I’d love to see someone say government budgets are moral documents and Paul Ryan's budget is obscene. [Pure poppycock. Personal budgets could be moral documents. Government budgets are impersonal and abstract documents. To think they could be moral is obscene. Everyone has to deal with the faces of the poor they do actually see. When a politician like Obama sees a poor face he is like Che Guevara, in a legend, entering a religious place full of poor people, getting angry at their fate, and then moving on to government to try and fix the problem he saw. While Che leaves in glory, like Obama taking a vacation in Hawaii, the hated Catholic nuns are left to deal with the poor. To deal with the poor, one has to abandon the calculus of central planning and government budgeting. We have to help the poor ourselves. Government budgets are tools for moral posturing, nothing more. And plus what the commentator said violated the Catholic Church's principle of Subsidiarity.]

Cardinal Newman:
. . .The one peculiar and characteristic sin of the world is this, that whereas God would have us live for the life to come, the world would make us live for this life. . . .not for the next. It takes, as the main scope of human exertion, an end which God forbids; and consequently all that it does becomes evil, because directed to a wrong end. . . .

Kathy Shaidle (in a year in review article)
This is the part where a normal person would nominate their favourite movie of 2013. Except the best movie I saw this year came out in 1953. [99 River Street which I was inspired to watch.]

Somehow, millions of supposedly intelligent viewers bought into Breaking Bad, a show about the only public-school teacher in the Western world who didn’t have health insurance. [Breaking Bad was quality television. Tony thinks it is like Mister Bean.]

Lists are made:
AKIC's Most Memorable Moments of 2013:
  • Read two books by Theodore Dalrymple.
  • Wuxi Peach Maoists had a 2-11-1 record in Andis's Fantasy Football League.
  • Andis got an Ipad Mini.
  • Tony graduated from Kindergarten.
  • Tony and Andis had a train day in Shanghai.
  • Andis got a demotion at work.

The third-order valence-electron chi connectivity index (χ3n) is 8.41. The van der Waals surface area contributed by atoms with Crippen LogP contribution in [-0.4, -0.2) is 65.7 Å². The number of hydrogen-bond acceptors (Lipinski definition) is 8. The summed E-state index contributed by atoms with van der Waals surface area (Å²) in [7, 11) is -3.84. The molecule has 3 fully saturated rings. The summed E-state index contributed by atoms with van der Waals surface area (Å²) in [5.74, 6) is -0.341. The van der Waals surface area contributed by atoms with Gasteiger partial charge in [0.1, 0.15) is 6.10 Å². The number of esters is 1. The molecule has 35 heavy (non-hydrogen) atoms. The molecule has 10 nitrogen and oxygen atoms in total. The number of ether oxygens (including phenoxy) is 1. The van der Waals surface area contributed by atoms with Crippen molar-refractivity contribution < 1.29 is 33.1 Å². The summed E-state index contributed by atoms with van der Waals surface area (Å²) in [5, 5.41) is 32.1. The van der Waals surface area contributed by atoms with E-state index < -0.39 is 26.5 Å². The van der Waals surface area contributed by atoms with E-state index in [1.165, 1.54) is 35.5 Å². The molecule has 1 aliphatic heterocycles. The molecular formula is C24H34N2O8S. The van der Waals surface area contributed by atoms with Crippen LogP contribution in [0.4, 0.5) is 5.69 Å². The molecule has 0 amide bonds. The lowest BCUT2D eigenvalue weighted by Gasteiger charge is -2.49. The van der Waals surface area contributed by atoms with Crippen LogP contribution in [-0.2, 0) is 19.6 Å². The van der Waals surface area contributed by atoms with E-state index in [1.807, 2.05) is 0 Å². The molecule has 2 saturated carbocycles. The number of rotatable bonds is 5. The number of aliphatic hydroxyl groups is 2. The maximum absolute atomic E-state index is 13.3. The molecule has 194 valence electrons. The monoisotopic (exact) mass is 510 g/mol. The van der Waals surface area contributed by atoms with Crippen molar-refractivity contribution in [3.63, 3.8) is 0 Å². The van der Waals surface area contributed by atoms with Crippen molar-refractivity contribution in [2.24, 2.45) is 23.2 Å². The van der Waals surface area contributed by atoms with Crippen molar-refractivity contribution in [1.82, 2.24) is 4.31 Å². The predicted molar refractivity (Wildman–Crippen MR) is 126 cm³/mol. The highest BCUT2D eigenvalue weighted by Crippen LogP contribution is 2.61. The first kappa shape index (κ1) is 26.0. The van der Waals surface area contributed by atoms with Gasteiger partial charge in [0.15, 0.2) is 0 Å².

• Andis didn't bother talking to his co-workers at work for nine months. Ended the year by discovering it was a wise decision.
  • Andis split up the AKIC weekly into two parts. One part was a diary. The second part was a weekly magazine.
  • Andis decided to label himself a reactionary.
  • Andis was able to order Crown Royal on Taobao.
  • Andis may have been called a cunt by another English teacher. Andis didn't respond.
  • The Hui Shan Wanda Plaza opened near Casa Kaulins. So there was now a McDonald's within walking distance, as well as a Starbucks.
  • Andis discovered that eight or nine foreigners teach at a High School in his area. He never did meet them.
  • Andis decided to become more overtly Christian in his blog.
  • David Warren's blog became Andis's most visited page.
  • Andis never did find a satisfactory replacement for the Google Reader.
  • Andis noted the fiftieth anniversary of the JFK assassination.
  • Andis renewed with his school for the tenth year.
  • Andis stopped writing articles for his Wuxi China Expatdom blog. He didn't have the time.
  • Tony started primary school.
  • Andis saw the Wuxi City Hall and was taken by it gigantic-ism.
  • The Hen Long and Suning Plazas opened up in downtown Wuxi within weeks of each other. Andis spent the end of the year asking if it was necessary.
  • Andis stopped making entries to his Wuxi China Expatdom blog.
  • Andis started a blog called Views of China from Casa Kaulins.

Predictions for 2014:
  • Queen Elizabeth II will pass away.
  • The Wuxi subway will have problems.
  • There will be more smog problems in Wuxi.
  • The Maple Leafs won't win the Stanley Cup.
  • The Republicans will snatch victory from the jaws of defeat in the 2014 mid-term elections.
  • Rob Ford will remain the mayor of Toronto.
  • Winnipeg won't win the Grey Cup or the Stanley Cup.
  • I will continue to be indecisive.

Thoughts are thought

  • Why is that Progressive Left Wing Liberal types like to say that they are on the side of science? They can't say they are on the side of Socialism anymore because it had been proven over and over again to have failed. They need to hold onto something that has been successful.
  • Socialism isn't scientific. The system that it assails: free market capitalism in fact is. Capitalism conducts experiments. The hypotheses are that there is a need for some product or service. If the experiment show the hypotheses is wrong, the hypotheses is quickly abandoned. Governments have a having of ignoring the results of their experiments and acting like their hypotheses are true regardless of experiments showing they aren't.
  • Tolerance does not mean approval. I would think that tolerate means putting up with things you don't like.